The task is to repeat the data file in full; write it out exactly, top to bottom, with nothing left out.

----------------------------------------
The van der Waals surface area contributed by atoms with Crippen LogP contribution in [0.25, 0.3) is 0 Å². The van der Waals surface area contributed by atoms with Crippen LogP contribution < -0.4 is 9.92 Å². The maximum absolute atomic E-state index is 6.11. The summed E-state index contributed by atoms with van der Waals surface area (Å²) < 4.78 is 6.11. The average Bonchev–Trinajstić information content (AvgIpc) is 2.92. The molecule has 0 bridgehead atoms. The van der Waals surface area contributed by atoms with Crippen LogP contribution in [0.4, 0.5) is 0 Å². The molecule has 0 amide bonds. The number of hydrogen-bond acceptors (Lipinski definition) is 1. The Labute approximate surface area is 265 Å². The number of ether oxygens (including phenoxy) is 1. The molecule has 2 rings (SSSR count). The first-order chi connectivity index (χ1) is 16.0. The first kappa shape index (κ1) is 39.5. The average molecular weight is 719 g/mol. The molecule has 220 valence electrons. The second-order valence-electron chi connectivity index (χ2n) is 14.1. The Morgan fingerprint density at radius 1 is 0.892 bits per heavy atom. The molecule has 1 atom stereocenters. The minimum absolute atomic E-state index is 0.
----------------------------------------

The van der Waals surface area contributed by atoms with Crippen LogP contribution in [0.25, 0.3) is 0 Å². The van der Waals surface area contributed by atoms with Crippen LogP contribution < -0.4 is 9.92 Å². The maximum absolute atomic E-state index is 6.11. The summed E-state index contributed by atoms with van der Waals surface area (Å²) < 4.78 is 6.11. The average Bonchev–Trinajstić information content (AvgIpc) is 2.92. The molecule has 0 bridgehead atoms. The van der Waals surface area contributed by atoms with Crippen LogP contribution in [0.4, 0.5) is 0 Å². The molecule has 0 amide bonds. The number of hydrogen-bond acceptors (Lipinski definition) is 1. The Labute approximate surface area is 265 Å². The number of ether oxygens (including phenoxy) is 1. The molecule has 2 rings (SSSR count). The first-order chi connectivity index (χ1) is 16.0. The first kappa shape index (κ1) is 39.5. The average molecular weight is 719 g/mol. The molecule has 220 valence electrons. The second-order valence-electron chi connectivity index (χ2n) is 14.1. The Morgan fingerprint density at radius 1 is 0.892 bits per heavy atom. The molecule has 1 atom stereocenters. The minimum absolute atomic E-state index is 0.